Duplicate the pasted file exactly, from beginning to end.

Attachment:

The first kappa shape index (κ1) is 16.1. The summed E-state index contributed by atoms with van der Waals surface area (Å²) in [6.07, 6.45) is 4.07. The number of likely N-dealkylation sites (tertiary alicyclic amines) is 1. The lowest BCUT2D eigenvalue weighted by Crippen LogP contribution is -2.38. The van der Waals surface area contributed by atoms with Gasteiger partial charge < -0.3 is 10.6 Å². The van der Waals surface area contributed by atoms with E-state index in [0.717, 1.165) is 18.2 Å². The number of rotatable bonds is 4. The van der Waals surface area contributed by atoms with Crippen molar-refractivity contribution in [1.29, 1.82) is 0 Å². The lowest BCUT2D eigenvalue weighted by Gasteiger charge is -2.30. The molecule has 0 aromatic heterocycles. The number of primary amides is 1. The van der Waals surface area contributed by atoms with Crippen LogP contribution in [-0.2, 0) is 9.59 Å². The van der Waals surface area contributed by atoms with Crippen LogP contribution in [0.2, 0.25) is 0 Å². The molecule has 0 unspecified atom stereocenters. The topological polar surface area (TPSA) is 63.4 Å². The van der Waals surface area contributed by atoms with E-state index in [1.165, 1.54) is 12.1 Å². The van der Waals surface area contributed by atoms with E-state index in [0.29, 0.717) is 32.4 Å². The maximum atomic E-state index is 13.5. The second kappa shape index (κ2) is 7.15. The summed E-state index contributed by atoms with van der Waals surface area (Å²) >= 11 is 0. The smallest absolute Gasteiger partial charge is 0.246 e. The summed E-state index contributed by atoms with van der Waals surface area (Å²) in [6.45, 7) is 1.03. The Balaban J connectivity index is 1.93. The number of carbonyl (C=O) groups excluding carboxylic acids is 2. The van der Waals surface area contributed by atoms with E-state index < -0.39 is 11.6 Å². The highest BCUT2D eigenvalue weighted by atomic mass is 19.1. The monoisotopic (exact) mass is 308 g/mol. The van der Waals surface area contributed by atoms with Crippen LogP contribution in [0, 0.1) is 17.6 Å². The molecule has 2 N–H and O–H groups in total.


The first kappa shape index (κ1) is 16.1. The summed E-state index contributed by atoms with van der Waals surface area (Å²) in [6.07, 6.45) is 4.07. The number of likely N-dealkylation sites (tertiary alicyclic amines) is 1. The lowest BCUT2D eigenvalue weighted by Crippen LogP contribution is -2.38. The van der Waals surface area contributed by atoms with Gasteiger partial charge < -0.3 is 10.6 Å². The van der Waals surface area contributed by atoms with E-state index in [0.717, 1.165) is 18.2 Å². The number of rotatable bonds is 4. The van der Waals surface area contributed by atoms with Crippen molar-refractivity contribution in [1.29, 1.82) is 0 Å². The lowest BCUT2D eigenvalue weighted by Gasteiger charge is -2.30. The molecule has 0 aromatic heterocycles. The number of primary amides is 1. The van der Waals surface area contributed by atoms with Crippen LogP contribution in [-0.2, 0) is 9.59 Å². The van der Waals surface area contributed by atoms with Crippen LogP contribution in [0.2, 0.25) is 0 Å². The molecule has 0 unspecified atom stereocenters. The topological polar surface area (TPSA) is 63.4 Å². The van der Waals surface area contributed by atoms with E-state index in [1.165, 1.54) is 12.1 Å². The van der Waals surface area contributed by atoms with E-state index in [0.29, 0.717) is 32.4 Å². The maximum atomic E-state index is 13.5. The second kappa shape index (κ2) is 7.15. The summed E-state index contributed by atoms with van der Waals surface area (Å²) >= 11 is 0. The smallest absolute Gasteiger partial charge is 0.246 e. The summed E-state index contributed by atoms with van der Waals surface area (Å²) in [6.45, 7) is 1.03. The Balaban J connectivity index is 1.93. The number of carbonyl (C=O) groups excluding carboxylic acids is 2. The van der Waals surface area contributed by atoms with E-state index < -0.39 is 11.6 Å². The highest BCUT2D eigenvalue weighted by atomic mass is 19.1. The monoisotopic (exact) mass is 308 g/mol. The van der Waals surface area contributed by atoms with Crippen LogP contribution in [0, 0.1) is 17.6 Å². The molecule has 2 N–H and O–H groups in total.